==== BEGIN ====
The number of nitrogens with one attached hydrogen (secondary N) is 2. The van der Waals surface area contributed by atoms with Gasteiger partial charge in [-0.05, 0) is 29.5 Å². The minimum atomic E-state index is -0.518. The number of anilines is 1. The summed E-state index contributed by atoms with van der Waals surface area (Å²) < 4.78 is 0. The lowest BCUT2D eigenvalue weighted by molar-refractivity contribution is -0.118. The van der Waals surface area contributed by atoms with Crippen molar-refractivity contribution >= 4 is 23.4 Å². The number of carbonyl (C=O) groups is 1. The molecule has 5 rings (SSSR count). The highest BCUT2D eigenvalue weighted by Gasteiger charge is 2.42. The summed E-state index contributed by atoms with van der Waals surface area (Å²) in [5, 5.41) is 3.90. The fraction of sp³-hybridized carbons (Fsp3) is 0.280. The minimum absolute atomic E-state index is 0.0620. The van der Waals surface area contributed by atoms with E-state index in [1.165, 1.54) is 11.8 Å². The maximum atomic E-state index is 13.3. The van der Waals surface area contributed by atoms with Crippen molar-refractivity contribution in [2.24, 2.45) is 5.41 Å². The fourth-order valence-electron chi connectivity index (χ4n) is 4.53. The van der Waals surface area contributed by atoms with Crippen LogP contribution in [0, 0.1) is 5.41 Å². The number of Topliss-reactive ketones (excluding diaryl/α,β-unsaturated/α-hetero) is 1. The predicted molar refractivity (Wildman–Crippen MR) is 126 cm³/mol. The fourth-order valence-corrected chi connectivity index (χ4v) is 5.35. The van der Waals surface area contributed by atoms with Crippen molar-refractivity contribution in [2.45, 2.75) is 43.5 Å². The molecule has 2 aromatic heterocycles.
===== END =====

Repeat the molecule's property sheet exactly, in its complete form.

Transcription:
The number of nitrogens with one attached hydrogen (secondary N) is 2. The van der Waals surface area contributed by atoms with Gasteiger partial charge in [-0.05, 0) is 29.5 Å². The minimum atomic E-state index is -0.518. The number of anilines is 1. The summed E-state index contributed by atoms with van der Waals surface area (Å²) < 4.78 is 0. The lowest BCUT2D eigenvalue weighted by molar-refractivity contribution is -0.118. The van der Waals surface area contributed by atoms with Crippen molar-refractivity contribution >= 4 is 23.4 Å². The number of carbonyl (C=O) groups is 1. The molecule has 5 rings (SSSR count). The highest BCUT2D eigenvalue weighted by Gasteiger charge is 2.42. The summed E-state index contributed by atoms with van der Waals surface area (Å²) in [5, 5.41) is 3.90. The fraction of sp³-hybridized carbons (Fsp3) is 0.280. The minimum absolute atomic E-state index is 0.0620. The van der Waals surface area contributed by atoms with E-state index in [1.165, 1.54) is 11.8 Å². The maximum atomic E-state index is 13.3. The van der Waals surface area contributed by atoms with Crippen molar-refractivity contribution in [2.24, 2.45) is 5.41 Å². The fourth-order valence-electron chi connectivity index (χ4n) is 4.53. The van der Waals surface area contributed by atoms with Crippen LogP contribution in [0, 0.1) is 5.41 Å². The number of Topliss-reactive ketones (excluding diaryl/α,β-unsaturated/α-hetero) is 1. The predicted molar refractivity (Wildman–Crippen MR) is 126 cm³/mol. The fourth-order valence-corrected chi connectivity index (χ4v) is 5.35. The van der Waals surface area contributed by atoms with Crippen molar-refractivity contribution in [2.45, 2.75) is 43.5 Å². The molecule has 2 aromatic heterocycles.